Moving Toward Stillness

By Dave Lowry

Lowry admits, in the introduction to his book, that in re-reading these short pieces "I was struck by the fact that a lot of my writing has, a, oh, I don't know ... curmudgeonly tone to it." Curmudgeonly? Possibly. But also a tone of passion and compassion. Lowry, who writes almost exclusively about Japanese martial arts, is here assembled through essays that span over a decade and have appeared in magazines such as Black Belt. And, reminding one a bit of Wendell Berry, the book here seems to represent the man: his dislike of cant, his natural attraction for strong values, his stalwart loyalty to the martial as a refinement of perception as much as a method for homicide.

We find Moving Toward Stillness refreshing in its honesty, thoughtfulness and - most important - forthrightness of opinion. Lowry has, for instance, a nice little piece on the martial idea of enryo or "emotional reticence". He writes the following in relation to current competitions: "Losers storm and stamp about and display all sorts of anger and frustration and disappointment. Winners acknowledge the adulation of the crowd. Losers sulk or protest. None of these displays of emotion or feeling will occur at contests involving traditional budoka. There the spirit of enryo pervades. Without looking at the signals of the referee at the end of such competitions it will be impossible to tell who had won, both competitors will be that perfectly stoical..."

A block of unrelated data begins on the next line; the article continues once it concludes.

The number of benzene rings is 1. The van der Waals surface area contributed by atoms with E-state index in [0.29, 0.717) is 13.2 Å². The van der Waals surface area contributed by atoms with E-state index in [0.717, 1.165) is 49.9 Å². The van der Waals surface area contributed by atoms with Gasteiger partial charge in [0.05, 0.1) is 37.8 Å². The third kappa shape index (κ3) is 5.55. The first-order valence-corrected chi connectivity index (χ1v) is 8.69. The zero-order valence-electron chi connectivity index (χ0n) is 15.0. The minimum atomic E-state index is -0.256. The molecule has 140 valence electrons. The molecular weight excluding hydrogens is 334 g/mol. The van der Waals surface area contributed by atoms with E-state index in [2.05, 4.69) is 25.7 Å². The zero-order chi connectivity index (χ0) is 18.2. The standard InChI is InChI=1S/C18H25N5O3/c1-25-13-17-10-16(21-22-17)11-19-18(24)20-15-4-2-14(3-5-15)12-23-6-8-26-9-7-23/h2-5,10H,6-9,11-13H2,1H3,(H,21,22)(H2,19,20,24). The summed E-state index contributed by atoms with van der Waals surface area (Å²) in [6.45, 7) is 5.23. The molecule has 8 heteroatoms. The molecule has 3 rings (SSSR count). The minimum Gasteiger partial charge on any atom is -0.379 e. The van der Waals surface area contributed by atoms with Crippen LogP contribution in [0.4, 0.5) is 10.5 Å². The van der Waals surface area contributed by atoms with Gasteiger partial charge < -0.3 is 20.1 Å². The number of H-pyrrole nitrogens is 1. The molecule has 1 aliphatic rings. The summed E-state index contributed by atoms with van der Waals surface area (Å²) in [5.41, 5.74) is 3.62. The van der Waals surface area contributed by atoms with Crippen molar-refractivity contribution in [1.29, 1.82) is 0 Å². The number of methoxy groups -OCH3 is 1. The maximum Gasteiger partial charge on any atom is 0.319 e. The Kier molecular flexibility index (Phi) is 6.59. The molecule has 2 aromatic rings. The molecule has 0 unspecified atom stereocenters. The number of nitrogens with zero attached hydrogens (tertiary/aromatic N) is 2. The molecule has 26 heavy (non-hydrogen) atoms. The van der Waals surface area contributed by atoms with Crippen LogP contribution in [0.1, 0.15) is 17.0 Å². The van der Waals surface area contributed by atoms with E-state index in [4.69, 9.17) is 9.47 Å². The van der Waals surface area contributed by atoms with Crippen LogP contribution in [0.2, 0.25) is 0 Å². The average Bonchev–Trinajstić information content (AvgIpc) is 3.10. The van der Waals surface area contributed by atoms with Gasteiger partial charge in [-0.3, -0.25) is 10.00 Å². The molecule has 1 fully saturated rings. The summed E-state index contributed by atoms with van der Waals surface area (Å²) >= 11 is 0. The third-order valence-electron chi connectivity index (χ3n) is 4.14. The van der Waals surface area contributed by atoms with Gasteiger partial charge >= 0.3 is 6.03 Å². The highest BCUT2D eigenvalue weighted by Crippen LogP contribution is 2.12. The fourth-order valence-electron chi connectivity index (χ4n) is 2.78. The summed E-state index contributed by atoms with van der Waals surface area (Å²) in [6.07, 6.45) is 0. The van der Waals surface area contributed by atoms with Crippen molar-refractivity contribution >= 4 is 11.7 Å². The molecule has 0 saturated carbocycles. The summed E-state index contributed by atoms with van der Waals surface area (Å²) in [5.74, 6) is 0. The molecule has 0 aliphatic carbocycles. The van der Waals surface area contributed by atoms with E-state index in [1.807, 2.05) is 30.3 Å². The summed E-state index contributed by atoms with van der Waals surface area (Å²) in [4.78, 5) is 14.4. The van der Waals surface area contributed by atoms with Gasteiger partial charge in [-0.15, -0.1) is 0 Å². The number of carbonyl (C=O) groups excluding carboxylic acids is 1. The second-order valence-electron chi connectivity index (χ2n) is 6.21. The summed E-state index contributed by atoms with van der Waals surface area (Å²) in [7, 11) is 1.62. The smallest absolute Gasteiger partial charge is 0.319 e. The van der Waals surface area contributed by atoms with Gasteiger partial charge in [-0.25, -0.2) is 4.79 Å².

Lowry sees clearly the martial in the mundane. He recognizes with a kind of quiet Yankee dignity that it is not just a Japanese martial trait to understand the use of ritual, reticence and control but a civilized trait. And a sign of that seemingly forgotten word: character.

This book of 45 essays deals with not only martial arts, flower arranging, the perfection of opening a door, the skill of knowing how to bow, but other important topics that-to our mind- the martial world is poorer missing. He pithily deals with many concepts from Zen Buddhism such as "Direct Mind" "Daily Habits" "Looking to See". If you read Lowry's book and you are a martial artist you will sometimes find yourself a little uncomfortable but never uninspired.

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